The Commission considers another approach in the proposed Rule 203. The new rule would authorize the NASD to bar a broker-dealer from executing short sales in a particular security for 90 days for either his own account or the account of a customer who had failed to deliver 10,000 or more shares of that security sold short, within two days of its settlement date. In addition, the clearing agency for the failed delivery could deny the customer who had failed to deliver the benefit of mark-to-market on his short sales, which would freeze his collateral.
The 90-day bar in Rule 203, as currently written, will not "protect buyers of securities by substantially curtailing naked short selling" as the Commission hopes, because it would inhibit only those illegal short sellers working with only one broker dealer and working alone. Under the new rule, an investor caught using naked shorts to drive down the price of stock could find another accommodating broker-dealer or an associate could carry on the scheme the original broker dealer. I urge the Commission to revise the proposed rule to ensure its effective application under such circumstances.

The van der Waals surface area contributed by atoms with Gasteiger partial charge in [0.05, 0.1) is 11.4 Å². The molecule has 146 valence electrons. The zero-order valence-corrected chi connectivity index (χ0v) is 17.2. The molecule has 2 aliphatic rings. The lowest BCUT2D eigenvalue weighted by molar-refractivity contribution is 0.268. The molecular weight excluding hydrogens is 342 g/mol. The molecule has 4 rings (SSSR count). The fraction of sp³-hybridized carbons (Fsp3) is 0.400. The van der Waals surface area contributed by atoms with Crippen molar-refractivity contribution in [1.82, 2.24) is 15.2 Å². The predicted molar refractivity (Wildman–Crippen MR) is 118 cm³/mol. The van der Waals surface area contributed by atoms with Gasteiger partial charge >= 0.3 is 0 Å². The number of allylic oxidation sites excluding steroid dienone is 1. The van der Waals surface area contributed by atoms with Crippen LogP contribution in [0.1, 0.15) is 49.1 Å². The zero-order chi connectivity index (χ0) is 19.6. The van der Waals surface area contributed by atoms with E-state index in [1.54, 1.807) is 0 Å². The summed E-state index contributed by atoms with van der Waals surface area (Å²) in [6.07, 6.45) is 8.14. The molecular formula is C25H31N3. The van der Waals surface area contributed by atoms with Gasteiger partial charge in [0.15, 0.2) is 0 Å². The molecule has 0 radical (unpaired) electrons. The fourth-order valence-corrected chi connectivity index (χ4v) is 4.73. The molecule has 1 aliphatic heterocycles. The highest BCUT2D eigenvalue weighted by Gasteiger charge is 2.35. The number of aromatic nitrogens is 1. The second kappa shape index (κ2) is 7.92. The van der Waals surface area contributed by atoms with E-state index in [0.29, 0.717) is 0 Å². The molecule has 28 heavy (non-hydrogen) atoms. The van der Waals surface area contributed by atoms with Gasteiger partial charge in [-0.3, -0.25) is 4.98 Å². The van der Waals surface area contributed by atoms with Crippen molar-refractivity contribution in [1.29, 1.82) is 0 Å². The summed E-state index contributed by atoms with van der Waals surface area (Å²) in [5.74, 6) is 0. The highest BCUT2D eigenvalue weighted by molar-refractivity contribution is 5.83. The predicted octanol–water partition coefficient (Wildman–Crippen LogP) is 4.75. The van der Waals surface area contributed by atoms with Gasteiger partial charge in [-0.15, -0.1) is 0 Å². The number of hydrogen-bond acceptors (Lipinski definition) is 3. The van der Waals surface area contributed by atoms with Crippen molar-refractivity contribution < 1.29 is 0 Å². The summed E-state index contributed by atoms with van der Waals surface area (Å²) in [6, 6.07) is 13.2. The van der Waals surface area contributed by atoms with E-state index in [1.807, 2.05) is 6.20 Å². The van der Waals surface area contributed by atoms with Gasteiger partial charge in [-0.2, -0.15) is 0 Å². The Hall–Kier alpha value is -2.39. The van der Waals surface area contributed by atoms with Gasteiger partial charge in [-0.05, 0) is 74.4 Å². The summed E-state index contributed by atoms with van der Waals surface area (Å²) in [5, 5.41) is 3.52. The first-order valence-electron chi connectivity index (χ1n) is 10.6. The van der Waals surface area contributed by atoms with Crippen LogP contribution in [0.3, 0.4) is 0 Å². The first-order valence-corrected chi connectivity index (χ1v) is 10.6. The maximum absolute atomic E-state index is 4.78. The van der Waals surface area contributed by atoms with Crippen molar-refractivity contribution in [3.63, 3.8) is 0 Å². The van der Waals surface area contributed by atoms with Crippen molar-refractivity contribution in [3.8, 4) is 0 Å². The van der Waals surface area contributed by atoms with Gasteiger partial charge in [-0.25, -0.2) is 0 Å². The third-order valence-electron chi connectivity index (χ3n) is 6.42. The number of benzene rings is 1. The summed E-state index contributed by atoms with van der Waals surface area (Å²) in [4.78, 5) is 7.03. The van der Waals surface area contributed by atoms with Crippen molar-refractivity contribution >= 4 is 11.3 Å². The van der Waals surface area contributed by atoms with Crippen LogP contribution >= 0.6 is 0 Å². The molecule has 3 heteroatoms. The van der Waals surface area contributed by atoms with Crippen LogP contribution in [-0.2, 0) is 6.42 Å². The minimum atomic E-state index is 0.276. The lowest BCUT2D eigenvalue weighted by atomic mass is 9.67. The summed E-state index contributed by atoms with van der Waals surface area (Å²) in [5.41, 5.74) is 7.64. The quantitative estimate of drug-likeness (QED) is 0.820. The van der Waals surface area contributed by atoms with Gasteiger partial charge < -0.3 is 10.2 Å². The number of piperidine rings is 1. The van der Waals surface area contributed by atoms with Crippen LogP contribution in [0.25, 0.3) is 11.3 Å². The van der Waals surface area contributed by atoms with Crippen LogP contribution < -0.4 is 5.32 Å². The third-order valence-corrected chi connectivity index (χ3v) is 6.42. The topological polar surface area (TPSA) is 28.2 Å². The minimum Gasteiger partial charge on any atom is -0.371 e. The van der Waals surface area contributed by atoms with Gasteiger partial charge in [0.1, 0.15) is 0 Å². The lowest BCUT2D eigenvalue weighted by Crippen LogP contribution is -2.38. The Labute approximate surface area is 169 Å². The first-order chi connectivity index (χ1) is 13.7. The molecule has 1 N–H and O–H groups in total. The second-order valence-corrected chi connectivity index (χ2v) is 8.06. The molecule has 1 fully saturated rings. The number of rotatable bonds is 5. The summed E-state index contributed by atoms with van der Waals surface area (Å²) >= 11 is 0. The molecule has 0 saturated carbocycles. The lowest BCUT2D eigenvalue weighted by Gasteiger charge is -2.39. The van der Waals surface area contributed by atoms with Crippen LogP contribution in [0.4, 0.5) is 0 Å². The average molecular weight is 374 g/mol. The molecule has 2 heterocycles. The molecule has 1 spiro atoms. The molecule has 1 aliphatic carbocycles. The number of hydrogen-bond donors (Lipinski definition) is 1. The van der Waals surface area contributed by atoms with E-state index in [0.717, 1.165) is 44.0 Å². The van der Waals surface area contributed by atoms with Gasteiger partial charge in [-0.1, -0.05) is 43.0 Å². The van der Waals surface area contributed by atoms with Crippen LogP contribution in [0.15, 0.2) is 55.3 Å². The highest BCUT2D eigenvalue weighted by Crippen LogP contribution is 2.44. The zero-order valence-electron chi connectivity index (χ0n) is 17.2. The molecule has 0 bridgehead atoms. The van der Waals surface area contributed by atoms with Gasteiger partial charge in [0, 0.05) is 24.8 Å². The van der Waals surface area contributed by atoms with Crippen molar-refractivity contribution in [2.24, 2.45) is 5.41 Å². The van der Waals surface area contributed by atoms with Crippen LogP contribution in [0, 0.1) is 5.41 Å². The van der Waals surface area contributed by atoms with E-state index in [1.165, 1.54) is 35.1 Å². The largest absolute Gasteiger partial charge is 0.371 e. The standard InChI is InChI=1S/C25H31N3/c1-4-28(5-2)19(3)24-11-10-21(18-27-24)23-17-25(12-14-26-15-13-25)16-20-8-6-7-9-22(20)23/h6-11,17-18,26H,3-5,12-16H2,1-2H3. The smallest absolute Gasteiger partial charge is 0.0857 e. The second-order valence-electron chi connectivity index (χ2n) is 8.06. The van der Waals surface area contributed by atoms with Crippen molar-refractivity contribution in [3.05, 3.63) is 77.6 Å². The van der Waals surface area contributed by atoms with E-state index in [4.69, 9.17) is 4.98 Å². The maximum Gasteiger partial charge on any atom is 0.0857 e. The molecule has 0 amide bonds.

The Commission's proposal to authorize the clearing agency for a failed delivery to deny a customer the benefit of marking to market on his short sales has more potential for curbing short-sale abuses, since it could freeze the profits of naked short sellers. By itself, however, the rule is insufficient: Based on the SEC's findings as well as independent research, we cannot assume that broker dealers or clearing agents always will follow the rules when they can profit from bending or breaking them. As the Commission writes regarding market makers,
"… [W]e believe that extended failures to deliver appear characteristic of an investment or trading strategy, rather than being related to market making. We believe it is questionable whether a market maker carrying a short position in a heavily shorted security for an extended period of time is in fact engaged in providing liquidity for customers, or rather is engaged in a speculative trading strategy."
I urge the Commission to improve the proposal by making the sanctions mandatory: In every case of an extended failure to deliver shares, the collateral will be frozen until the shares are delivered. If the shares are not delivered within five business days-almost twice the length of the normal clearance and settlement procedure-the investment firm should be compelled to use the collateral to buy-in the position and liquidate the short sale. Finally, the NSCC should publish the names of individuals who fail to cover substantial short positions in five days, and investment firms should be prohibited from conducting any transactions for 90 days for those individuals or the firms which employ them.